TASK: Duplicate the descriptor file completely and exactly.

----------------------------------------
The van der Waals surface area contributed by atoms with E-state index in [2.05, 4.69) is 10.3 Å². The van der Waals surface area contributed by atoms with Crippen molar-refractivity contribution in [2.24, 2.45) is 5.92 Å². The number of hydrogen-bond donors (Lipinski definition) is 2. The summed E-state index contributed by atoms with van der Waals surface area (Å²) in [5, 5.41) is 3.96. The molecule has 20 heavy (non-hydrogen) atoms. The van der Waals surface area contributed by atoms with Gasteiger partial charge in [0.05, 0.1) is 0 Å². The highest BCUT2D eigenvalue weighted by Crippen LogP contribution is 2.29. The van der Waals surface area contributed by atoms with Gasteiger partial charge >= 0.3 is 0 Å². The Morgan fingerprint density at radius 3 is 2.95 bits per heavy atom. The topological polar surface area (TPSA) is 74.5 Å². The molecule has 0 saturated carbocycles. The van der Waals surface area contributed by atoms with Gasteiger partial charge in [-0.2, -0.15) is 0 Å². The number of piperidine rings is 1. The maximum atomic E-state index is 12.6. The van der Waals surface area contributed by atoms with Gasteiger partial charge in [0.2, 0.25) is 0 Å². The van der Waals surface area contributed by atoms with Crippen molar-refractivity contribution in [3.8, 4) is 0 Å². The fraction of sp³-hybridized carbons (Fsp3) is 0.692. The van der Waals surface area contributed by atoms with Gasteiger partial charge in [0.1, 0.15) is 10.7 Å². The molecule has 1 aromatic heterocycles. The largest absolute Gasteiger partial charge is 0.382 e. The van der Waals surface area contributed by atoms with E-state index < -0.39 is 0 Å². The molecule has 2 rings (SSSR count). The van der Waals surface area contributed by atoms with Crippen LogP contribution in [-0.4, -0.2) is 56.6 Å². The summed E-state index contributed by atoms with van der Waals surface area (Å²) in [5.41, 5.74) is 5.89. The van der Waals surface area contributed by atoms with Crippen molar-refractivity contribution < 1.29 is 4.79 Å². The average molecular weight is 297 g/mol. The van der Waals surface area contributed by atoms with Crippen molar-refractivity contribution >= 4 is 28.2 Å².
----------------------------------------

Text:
The van der Waals surface area contributed by atoms with E-state index in [2.05, 4.69) is 10.3 Å². The van der Waals surface area contributed by atoms with Crippen molar-refractivity contribution in [2.24, 2.45) is 5.92 Å². The number of hydrogen-bond donors (Lipinski definition) is 2. The summed E-state index contributed by atoms with van der Waals surface area (Å²) in [5, 5.41) is 3.96. The molecule has 20 heavy (non-hydrogen) atoms. The van der Waals surface area contributed by atoms with Gasteiger partial charge in [0.05, 0.1) is 0 Å². The highest BCUT2D eigenvalue weighted by Crippen LogP contribution is 2.29. The van der Waals surface area contributed by atoms with Gasteiger partial charge >= 0.3 is 0 Å². The Morgan fingerprint density at radius 3 is 2.95 bits per heavy atom. The topological polar surface area (TPSA) is 74.5 Å². The molecule has 0 saturated carbocycles. The van der Waals surface area contributed by atoms with Gasteiger partial charge in [-0.2, -0.15) is 0 Å². The number of piperidine rings is 1. The maximum atomic E-state index is 12.6. The van der Waals surface area contributed by atoms with Gasteiger partial charge in [0.2, 0.25) is 0 Å². The van der Waals surface area contributed by atoms with Crippen molar-refractivity contribution in [3.8, 4) is 0 Å². The fraction of sp³-hybridized carbons (Fsp3) is 0.692. The van der Waals surface area contributed by atoms with Gasteiger partial charge in [0.1, 0.15) is 10.7 Å². The molecule has 1 aromatic heterocycles. The largest absolute Gasteiger partial charge is 0.382 e. The van der Waals surface area contributed by atoms with E-state index < -0.39 is 0 Å². The molecule has 2 rings (SSSR count). The van der Waals surface area contributed by atoms with Crippen LogP contribution in [-0.4, -0.2) is 56.6 Å². The summed E-state index contributed by atoms with van der Waals surface area (Å²) in [5.41, 5.74) is 5.89. The van der Waals surface area contributed by atoms with Crippen molar-refractivity contribution < 1.29 is 4.79 Å². The average molecular weight is 297 g/mol. The van der Waals surface area contributed by atoms with Crippen molar-refractivity contribution >= 4 is 28.2 Å².